US stocks sink after Trump tests positive for COVID-19

United States stock markets opened lower on Friday after news that President Donald Trump has tested positive for COVID-19 injected even more uncertainty into an already contentious US election, while a less than stellar snapshot of the US jobs market signalled the economic recovery is losing momentum.

The Dow Jones Industrial Average fell more than 370 points at the opening bell on Wall Street but quickly moved off that low. At about 10am in New York (14:00 GMT), the Dow was down 223.79 points, or less than 1 percent, at 27,593.11.

The S&P 500 – a gauge for the health of US retirement and college savings reports – was down 1.06 percent, while the tech-heavy Nasdaq Composite Index was off 1.66 percent. Both indexes had clawed back some of their losses suffered at the start of trading on Wall Street.

President Trump confirmed via Twitter on Friday he and First Lady Melania Trump were beginning their quarantine and recovery process immediately.

“We will get through this TOGETHER!,” the president said.

Tonight, @FLOTUS and I tested positive for COVID-19. We will begin our quarantine and recovery process immediately. We will get through this TOGETHER!

— Donald J. Trump (@realDonaldTrump) October 2, 2020

The news rippled through global financial markets, sending major stock indexes in Asia and Europe lower.

But the edge came off the climate of uncertainty shortly after the open of trading on Wall Street.

Speaker of the House of Representatives, Nancy Pelosi, reassured Americans talks between the White House and Democrats in Congress for a new round of virus relief aid are continuing.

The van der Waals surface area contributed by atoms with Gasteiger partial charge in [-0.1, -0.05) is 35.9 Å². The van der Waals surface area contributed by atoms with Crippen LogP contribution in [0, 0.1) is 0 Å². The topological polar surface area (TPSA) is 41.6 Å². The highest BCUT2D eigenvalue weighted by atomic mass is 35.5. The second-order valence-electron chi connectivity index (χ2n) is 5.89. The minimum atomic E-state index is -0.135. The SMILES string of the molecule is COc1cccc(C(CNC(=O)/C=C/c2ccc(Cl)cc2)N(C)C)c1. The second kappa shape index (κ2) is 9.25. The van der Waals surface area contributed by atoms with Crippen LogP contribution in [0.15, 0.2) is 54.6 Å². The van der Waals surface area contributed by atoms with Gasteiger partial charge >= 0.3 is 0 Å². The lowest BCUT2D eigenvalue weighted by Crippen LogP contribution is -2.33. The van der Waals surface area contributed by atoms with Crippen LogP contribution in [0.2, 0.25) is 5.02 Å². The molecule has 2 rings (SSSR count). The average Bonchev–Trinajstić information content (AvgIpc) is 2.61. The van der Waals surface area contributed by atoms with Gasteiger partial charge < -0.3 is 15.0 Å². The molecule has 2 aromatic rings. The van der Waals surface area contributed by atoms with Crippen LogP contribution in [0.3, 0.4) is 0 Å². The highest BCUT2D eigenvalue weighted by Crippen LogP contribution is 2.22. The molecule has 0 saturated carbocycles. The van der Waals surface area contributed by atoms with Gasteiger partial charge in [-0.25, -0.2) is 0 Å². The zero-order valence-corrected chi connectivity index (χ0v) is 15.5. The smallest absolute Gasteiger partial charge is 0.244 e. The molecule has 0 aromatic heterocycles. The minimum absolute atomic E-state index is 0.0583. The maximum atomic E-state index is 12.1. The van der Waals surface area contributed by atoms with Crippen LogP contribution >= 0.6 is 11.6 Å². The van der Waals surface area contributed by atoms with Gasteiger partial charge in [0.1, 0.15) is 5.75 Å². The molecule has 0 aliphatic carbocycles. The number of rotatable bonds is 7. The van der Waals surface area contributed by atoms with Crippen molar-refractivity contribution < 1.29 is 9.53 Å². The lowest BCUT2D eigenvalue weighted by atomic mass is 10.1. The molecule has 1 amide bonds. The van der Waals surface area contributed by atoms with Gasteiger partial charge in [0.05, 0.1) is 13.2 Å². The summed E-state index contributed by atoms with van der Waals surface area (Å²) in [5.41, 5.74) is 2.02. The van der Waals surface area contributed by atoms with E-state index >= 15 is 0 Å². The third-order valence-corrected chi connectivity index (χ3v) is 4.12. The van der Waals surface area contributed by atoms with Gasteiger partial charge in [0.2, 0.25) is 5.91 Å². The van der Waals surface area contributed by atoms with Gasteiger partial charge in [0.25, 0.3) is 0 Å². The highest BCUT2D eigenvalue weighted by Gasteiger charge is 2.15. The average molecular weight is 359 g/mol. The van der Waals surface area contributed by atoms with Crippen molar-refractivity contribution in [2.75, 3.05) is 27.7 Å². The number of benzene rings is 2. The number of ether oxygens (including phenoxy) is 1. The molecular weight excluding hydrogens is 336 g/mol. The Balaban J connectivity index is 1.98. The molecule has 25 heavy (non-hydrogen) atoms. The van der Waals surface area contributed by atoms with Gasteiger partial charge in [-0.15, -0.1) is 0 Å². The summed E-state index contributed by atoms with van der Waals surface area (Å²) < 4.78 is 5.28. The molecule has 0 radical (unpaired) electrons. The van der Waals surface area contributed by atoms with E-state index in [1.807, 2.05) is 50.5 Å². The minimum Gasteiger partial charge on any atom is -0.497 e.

Economists have been urging Washington to pass a new round of stimulus measures to keep the nation’s economic recovery on track.

Before the open of trading in New York, investors were greeted by even more evidence the jobs market recovery is shifting into low gear.

The economy added 661,000 jobs in September – fewer than many economists were expecting – while the unemployment rate fell to 7.9 percent, according to the US Department of Labor.

“Job growth is moderating just as fiscal aid is expiring – a toxic cocktail,” Oxford Economics chief US financial economist Kathy Bostjancic wrote in a note to clients.

“The slowing momentum in the labor market bodes poorly for the broader recovery and points to increasing scarring effects from the crisis,” she added.

Of the 22 million jobs lost in March and April, only about 11.4 million have been recovered.

“At this pace of slowing job growth, it will take years to return to the pre-pandemic labour market,” Elise Gould, senior economist at the progressive-leaning Economic Policy Institute wrote in a Friday note.

Hundreds of people line up outside a Kentucky Career Center hoping to find assistance with their unemployment claim in Frankfort, Kentucky, United States [File: Bryan Woolston/Reuters]Though job creation is moving in the right direction, millions of Americans have been out of work for months without any hope in sight. Many job losses are becoming permanent and layoffs remain widespread.

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